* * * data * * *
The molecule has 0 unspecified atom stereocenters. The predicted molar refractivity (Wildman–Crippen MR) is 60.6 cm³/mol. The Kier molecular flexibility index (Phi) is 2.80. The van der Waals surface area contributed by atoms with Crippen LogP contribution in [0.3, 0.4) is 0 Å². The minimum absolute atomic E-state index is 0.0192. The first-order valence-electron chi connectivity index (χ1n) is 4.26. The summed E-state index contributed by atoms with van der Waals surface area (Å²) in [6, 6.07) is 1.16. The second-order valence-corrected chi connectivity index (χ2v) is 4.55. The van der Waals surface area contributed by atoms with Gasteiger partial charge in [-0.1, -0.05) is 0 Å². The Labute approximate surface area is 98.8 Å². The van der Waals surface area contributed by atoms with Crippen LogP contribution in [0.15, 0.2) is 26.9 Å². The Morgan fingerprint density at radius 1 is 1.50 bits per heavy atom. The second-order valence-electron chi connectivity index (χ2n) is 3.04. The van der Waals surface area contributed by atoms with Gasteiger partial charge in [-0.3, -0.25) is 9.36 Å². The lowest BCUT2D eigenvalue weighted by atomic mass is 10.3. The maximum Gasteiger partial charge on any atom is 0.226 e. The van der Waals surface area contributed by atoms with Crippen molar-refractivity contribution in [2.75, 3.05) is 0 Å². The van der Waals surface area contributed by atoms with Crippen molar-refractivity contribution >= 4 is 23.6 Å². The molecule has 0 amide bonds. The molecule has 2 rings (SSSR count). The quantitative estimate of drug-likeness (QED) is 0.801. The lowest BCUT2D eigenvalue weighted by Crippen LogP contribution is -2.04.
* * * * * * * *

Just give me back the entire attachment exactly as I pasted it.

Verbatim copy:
The molecule has 0 unspecified atom stereocenters. The predicted molar refractivity (Wildman–Crippen MR) is 60.6 cm³/mol. The Kier molecular flexibility index (Phi) is 2.80. The van der Waals surface area contributed by atoms with Crippen LogP contribution in [0.3, 0.4) is 0 Å². The minimum absolute atomic E-state index is 0.0192. The first-order valence-electron chi connectivity index (χ1n) is 4.26. The summed E-state index contributed by atoms with van der Waals surface area (Å²) in [6, 6.07) is 1.16. The second-order valence-corrected chi connectivity index (χ2v) is 4.55. The van der Waals surface area contributed by atoms with Gasteiger partial charge in [-0.1, -0.05) is 0 Å². The Labute approximate surface area is 98.8 Å². The van der Waals surface area contributed by atoms with Crippen LogP contribution in [0.15, 0.2) is 26.9 Å². The Morgan fingerprint density at radius 1 is 1.50 bits per heavy atom. The second-order valence-electron chi connectivity index (χ2n) is 3.04. The van der Waals surface area contributed by atoms with Gasteiger partial charge in [-0.3, -0.25) is 9.36 Å². The lowest BCUT2D eigenvalue weighted by atomic mass is 10.3. The maximum Gasteiger partial charge on any atom is 0.226 e. The van der Waals surface area contributed by atoms with Crippen molar-refractivity contribution in [2.75, 3.05) is 0 Å². The van der Waals surface area contributed by atoms with Crippen molar-refractivity contribution >= 4 is 23.6 Å². The molecule has 0 amide bonds. The molecule has 2 rings (SSSR count). The quantitative estimate of drug-likeness (QED) is 0.801. The lowest BCUT2D eigenvalue weighted by Crippen LogP contribution is -2.04.